Untouchable

And here we are at Friday again, with a three day holiday weekend looming over us. This would have been Southern Decadence in a normal year, and around four o’clock this afternoon I would be departing for the French Quarter to pass out condoms and people-watch. Instead, I will be at home in the air conditioning, making condom packs and doing other work-at-home duties while watching today’s Cynical 70’s Film Festival choices.

I had another good night’s sleep last night, which was quite lovely, particularly as I have a bit of a busy day ahead of me before I can slip into my three-day weekend. The kitchen, well, the entire Lost Apartment, is a mess yet again; I try to keep it cleaned as I go, but inevitably at some point during the week I get too tired and let it go–and from that point on I just look at it and feel defeated, certainly too defeated to take care of it, and let t slide for the weekend. Perhaps not the smartest way to housekeep, and inevitably I resent the time I wind up spending on it on the weekend having to clean, but I do enjoy cleaning, and there’s something to the fact that cleaning helps me think.

I read some more on Little Fires Everywhere last night; it really is remarkably well written and interesting, and I am really looking forward to finishing reading it this weekend. We also are watching a Showtime documentary called Outcry, which is about the Greg Kelley case in Texas; to wit, Greg Kelley was a local football star in his small town and very well-liked, and then was accused, and convicted, of molesting a four-year-old child–and at every level, the justice system clearly failed, from the investigating officers and police department, to the prosecution AND the defense attorney, to the jury. I don’t know whether Greg Kelley actually molested that child or not–he of course claims he is innocent–but the mentality evident from every level of the justice system clearly wasn’t to give him a fair trial. Just like with Who Killed Garrett Phillips?, it was clear that very early on the police decided who was guilty and shaped their investigation, not to find the truth but to build a case that backed up their belief. It’s shocking, and horrifying, but this is the sad truth in most criminal prosecutions and investigations; I’ve even touched on this in some of my books–that the cops, who are generally overburdened with cases, decide on a suspect who is guilty early on and that decision impacts and directs their entire investigation–and they don’t rule out other suspects.

This systemic flaw in our criminal justice system is very terrifying; what could be scarier than knowing that you are innocent, not believed, and the full force of our system is being brought to bear on convicting you? Every American has a constitutional right to a fair trial, to due process…it’s the corner-store of our entire system. The Constitution provides for protecting the individual against the abuses of the state, and this is something people tend to forget frequently when it comes to criminal justice. The Constitution and our system specifically makes it difficult to convict people of crimes by making certain that individual rights aren’t being violated during the investigation and in court; but this only works when a judge is impartial and when prosecutors aren’t looking to make names for themselves but are actually looking for justice–not to get a win-loss record that their raises and futures are dependent on.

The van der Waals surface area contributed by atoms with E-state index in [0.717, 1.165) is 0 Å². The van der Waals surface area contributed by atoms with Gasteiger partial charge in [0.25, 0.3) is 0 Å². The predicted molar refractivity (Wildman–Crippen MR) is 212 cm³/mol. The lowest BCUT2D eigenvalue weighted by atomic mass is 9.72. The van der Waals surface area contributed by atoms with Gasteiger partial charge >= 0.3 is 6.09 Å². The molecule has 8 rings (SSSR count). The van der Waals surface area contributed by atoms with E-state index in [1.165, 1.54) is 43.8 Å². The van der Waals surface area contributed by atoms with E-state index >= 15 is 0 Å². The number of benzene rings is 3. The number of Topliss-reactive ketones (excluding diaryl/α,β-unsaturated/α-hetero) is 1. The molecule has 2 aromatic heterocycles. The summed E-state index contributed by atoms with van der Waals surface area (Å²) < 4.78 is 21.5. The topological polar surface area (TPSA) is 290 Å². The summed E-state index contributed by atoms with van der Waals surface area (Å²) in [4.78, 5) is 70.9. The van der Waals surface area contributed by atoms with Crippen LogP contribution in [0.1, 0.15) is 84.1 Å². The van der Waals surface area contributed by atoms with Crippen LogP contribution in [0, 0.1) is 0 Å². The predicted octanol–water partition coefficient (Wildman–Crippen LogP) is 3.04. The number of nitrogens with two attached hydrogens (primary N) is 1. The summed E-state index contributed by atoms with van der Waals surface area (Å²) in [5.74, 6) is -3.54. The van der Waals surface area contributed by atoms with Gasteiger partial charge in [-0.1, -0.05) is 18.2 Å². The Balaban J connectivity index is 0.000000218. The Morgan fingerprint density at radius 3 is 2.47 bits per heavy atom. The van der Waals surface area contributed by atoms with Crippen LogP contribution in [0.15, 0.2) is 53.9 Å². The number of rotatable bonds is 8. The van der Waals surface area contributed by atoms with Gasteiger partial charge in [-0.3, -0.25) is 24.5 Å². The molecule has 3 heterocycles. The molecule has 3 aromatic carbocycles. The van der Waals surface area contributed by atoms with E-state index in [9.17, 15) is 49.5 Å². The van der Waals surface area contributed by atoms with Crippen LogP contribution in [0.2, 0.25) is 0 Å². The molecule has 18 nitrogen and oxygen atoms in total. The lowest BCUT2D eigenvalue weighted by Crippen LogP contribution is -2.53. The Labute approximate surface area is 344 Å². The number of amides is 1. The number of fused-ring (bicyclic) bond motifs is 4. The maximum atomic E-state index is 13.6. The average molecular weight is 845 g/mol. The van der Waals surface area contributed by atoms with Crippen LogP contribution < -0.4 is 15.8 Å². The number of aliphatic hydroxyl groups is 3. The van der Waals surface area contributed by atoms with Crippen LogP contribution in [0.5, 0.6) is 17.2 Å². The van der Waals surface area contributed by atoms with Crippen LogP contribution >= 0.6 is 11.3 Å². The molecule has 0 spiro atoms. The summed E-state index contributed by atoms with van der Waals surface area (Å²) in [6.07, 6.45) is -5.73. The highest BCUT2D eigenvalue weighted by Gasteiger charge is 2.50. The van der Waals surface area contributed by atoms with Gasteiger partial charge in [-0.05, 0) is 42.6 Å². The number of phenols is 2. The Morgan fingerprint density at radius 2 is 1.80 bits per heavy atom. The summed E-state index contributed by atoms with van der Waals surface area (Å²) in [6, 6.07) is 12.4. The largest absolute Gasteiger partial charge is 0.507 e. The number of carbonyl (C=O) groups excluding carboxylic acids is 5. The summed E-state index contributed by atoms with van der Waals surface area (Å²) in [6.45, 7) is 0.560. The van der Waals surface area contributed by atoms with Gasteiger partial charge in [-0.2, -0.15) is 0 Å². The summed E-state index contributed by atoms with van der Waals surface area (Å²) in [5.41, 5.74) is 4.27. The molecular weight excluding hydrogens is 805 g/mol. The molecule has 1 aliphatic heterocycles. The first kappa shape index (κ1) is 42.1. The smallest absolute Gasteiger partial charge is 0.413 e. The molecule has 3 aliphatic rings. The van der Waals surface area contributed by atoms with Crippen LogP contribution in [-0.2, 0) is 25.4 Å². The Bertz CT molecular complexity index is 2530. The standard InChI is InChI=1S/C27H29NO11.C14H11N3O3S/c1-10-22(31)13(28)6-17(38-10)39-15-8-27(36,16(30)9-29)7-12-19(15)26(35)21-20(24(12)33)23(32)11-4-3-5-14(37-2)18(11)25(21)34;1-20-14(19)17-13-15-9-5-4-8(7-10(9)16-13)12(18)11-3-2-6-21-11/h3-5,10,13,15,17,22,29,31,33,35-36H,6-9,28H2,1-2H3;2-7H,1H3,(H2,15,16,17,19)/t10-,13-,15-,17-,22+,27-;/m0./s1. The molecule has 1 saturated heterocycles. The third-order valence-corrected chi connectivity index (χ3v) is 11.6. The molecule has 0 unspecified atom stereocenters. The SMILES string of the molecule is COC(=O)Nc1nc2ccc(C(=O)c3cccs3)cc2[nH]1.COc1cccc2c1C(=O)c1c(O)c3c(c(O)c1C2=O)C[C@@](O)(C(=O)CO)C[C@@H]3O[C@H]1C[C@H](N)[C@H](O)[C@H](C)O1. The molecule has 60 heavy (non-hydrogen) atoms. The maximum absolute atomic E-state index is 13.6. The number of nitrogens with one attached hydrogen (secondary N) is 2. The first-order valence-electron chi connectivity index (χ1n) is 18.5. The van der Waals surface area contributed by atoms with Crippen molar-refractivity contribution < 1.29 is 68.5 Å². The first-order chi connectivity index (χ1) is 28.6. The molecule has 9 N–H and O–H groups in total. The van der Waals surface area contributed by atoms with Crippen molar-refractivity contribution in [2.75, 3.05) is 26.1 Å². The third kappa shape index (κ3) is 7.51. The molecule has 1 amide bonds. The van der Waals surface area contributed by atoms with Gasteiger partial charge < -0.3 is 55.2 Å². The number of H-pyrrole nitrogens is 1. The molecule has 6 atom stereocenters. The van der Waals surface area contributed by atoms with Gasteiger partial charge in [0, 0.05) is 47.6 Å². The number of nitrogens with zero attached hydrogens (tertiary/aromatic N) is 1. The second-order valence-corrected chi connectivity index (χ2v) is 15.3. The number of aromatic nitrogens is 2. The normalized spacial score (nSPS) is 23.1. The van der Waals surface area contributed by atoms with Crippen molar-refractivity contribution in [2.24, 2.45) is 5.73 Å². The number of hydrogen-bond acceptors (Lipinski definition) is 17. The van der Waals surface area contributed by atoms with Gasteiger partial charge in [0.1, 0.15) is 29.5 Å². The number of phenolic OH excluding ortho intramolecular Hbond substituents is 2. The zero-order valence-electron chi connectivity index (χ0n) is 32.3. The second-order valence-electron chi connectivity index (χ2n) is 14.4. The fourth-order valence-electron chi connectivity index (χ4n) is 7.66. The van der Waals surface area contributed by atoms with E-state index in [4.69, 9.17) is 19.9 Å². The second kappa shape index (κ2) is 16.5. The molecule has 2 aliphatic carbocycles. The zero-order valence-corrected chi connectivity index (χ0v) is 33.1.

Quite frankly, I have reached a point where the thought of just being a witness in a criminal case is worrisome; you never know when the cops are going to decide that you are the actual criminal and are going to slant their investigation towards convicting you.

Perhaps the most interesting part of the Outcry documentary is seeing the white people realize hey, if this can happen to a good-looking white football star in Texas, it could happen to ANYONE and then get involved in trying to make change.

I think part of the problem is that we elect judges and district attorneys; there’s always something political involved in their decision making, and the idea that justice is dependent on their reelection prospects (and further political ambitions) is kind of terrifying.

But it’s much easier to believe that our system works the way it’s supposed to rather than take a long, hard look at it, and try to make important reforms.

I also found it interesting that at least in the Greg Kelley case, the word of the victim–a four year old boy–was taken as gospel truth without question to the point it was literally the only evidence used to convict a nineteen-year-old and send him to jail for twenty-five years; why aren’t women who are sexually assaulted given that same courtesy?

Don’t get me wrong–I think child abuse (whether physical, sexual or mental) is one of the worst crimes out there and every effort should be made to protect them and convict those who are actually guilty; but it is in the entire best interest of society to ensure that those who are convicted of these crimes are actually guilty.

For every innocent person sent to prison, there’s a guilty person still walking around free, and that’s scary.

And on that note, tis back to the spice mines with me.

You’re Not Sorry

There are few things I despise more than the non-apology.

These tumultuous times in which we find ourselves inhabiting now has, amongst its innumerable other crimes, introduced the world to the apology that really isn’t an apology; in which someone refuses to admit fault and isn’t sorry for what they said; they’re merely sorry you misinterpreted what they said. It generally runs along the lines of something like I’m sorry if my words offended anyone–which, to me, kind of places the blame on the people who were offended by the shitty thing said in the first place–and usually, for the record? What was originally said was pretty fucking offensive; insensitive to the point where I have to seriously question the empathy and humanity of the speaker, and generally leaves me feeling sorry for anyone related to said speaker, or who is forced to have to interact with them in any way, shape or form, because of work.

This happens constantly these days; it’s become sadly predictable: someone says something incredibly shitty, people are justifiably shocked, horrified and outraged, which inevitably leads to the person apologizing for their words, but at the same, they are also very careful not to take on any blame themselves. I don’t understand this mentality, but it’s a linguistic knot people are always very careful to tie with precision: I’m sorry what I said offended you, not I’m sorry I offended you by saying that. The difference is pretty clear; the first relieves the original speaker of any fault and places all blame on the people taking offense (really, it’s just gaslighting); while the second accepts blame and begs pardon and is actually a sincere attempt by a decent person to take responsibility and implies a promise to do better in the future.